Mr Cophagus walked home discomforted. He sat down on his easy chair, and found it excessively uneasy—he sat down to his solitary meal, and found that his own company was unbearable—he went to bed, but found that it was impossible to go to sleep. The next morning, therefore, Mr Cophagus returned to Mr Temple, and stated his wish to be made acquainted with the difference between the tenets of the Quaker persuasion and those of the Established Church. Mr Temple gave him an outline, which appeared to Mr Cophagus to be very satisfactory, and then referred him to his niece for fuller particulars. When a man enters into an argument with a full desire to be convinced, and with his future happiness perhaps depending upon that conviction; and when, further, those arguments are brought forward by one of the prettiest voices, and backed by the sweetest of smiles, it is not to be wondered at his soon becoming a proselyte. Thus it was with Mr Cophagus, who in a week, discovered that the peace, humility, and good-will, upon which the Quaker tenets are founded, were much more congenial to the true spirit of the Christian revelation than the Athanasian Creed, to be sung or said in our Established Churches; and with this conviction, Mr Cophagus requested admission into the fraternity, and shortly after his admission, it was thought advisable by the Friends that his faith should be confirmed and strengthened by his espousal of Miss Judith Temple, with whom, at her request—and he could refuse her nothing—he had repaired to the town of Reading, in which her relations all resided; and Phineas Cophagus, of the Society of Friends, declared himself to be as happy as a man could be. “Good people, Japhet—um—honest people, Japhet—don’t fight—little stiff—spirit moves—and so on,” said Mr Cophagus, as he concluded his narrative, and then shaking me by the hand, retired to shave and dress.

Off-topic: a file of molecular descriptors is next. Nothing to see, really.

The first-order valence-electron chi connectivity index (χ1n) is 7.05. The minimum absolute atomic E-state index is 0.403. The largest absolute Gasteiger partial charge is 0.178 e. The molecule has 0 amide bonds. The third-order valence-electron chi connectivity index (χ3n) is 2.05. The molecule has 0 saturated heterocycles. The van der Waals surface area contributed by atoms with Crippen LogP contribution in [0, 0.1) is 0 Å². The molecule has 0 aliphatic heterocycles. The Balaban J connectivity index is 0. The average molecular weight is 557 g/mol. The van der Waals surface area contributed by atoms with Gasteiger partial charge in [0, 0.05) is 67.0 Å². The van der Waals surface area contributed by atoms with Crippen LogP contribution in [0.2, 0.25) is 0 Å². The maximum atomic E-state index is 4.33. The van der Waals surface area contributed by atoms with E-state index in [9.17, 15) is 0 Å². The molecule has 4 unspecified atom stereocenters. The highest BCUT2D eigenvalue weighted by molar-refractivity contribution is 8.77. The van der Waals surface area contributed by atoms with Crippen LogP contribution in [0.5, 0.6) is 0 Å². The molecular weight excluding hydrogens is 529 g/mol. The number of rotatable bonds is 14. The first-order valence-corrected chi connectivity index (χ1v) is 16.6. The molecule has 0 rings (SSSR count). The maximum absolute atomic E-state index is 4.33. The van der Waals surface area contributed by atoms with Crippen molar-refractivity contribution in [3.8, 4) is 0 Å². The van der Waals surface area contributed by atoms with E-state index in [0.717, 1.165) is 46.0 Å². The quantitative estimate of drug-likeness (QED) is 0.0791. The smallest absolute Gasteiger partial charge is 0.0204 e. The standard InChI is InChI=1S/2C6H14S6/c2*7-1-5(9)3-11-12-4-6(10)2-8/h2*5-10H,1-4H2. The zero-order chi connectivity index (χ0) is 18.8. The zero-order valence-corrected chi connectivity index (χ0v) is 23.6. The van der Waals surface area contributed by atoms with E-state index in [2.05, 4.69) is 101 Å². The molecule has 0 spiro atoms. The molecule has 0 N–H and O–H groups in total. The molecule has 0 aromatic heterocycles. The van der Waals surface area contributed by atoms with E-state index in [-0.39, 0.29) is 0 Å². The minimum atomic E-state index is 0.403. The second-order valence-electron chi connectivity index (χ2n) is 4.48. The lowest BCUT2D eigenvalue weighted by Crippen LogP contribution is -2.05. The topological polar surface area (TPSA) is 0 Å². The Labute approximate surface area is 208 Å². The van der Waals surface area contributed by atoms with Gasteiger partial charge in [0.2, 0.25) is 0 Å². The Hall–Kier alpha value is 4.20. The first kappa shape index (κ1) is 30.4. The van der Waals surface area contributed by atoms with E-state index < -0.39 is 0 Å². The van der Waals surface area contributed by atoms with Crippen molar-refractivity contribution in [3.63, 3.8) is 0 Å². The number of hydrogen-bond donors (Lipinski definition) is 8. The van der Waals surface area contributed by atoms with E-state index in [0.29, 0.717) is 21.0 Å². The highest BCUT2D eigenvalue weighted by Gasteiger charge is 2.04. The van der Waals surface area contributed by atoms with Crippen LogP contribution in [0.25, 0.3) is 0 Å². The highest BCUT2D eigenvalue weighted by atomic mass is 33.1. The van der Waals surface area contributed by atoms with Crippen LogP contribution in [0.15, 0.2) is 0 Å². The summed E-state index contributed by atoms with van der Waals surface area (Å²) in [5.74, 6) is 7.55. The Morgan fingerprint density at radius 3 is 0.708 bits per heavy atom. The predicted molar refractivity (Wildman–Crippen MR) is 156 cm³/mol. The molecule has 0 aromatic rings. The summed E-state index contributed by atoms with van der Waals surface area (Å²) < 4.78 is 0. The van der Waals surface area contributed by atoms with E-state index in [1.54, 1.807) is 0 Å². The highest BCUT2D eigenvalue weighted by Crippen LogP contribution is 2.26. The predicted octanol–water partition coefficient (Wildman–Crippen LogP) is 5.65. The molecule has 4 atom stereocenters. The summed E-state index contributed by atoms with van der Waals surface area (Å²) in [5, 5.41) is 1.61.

I fall in love with
religion when preached by one who has the
form of an angel.
In half an hour afterwards Ephraim came in with a draught, which I was desired to take by Mr Cophagus, and then to try and sleep. This was good advice, and I followed it. I awoke after a long, refreshing sleep, and found Mr and Mrs Cophagus sitting in the room, she at work and he occupied with a book. When I opened my eyes, and perceived a female, I looked to ascertain if it was the young person whom Ephraim had stated to be Susannah Temple; not that I recollected her features exactly, but I did the contour of her person. Mrs Cophagus was taller, and I had a fair scrutiny of her before they perceived that I was awake. Her face was very pleasing, features small and regular. She appeared to be about thirty years of age, and was studiously neat and clean in her person. Her Quaker’s dress was not without some little departure from the strict fashion and form, sufficient to assist, without deviating from, its simplicity. If I might use the term, it was a little coquettish, and evinced that the wearer, had she not belonged to that sect, would have shown great taste in the adornment of her person.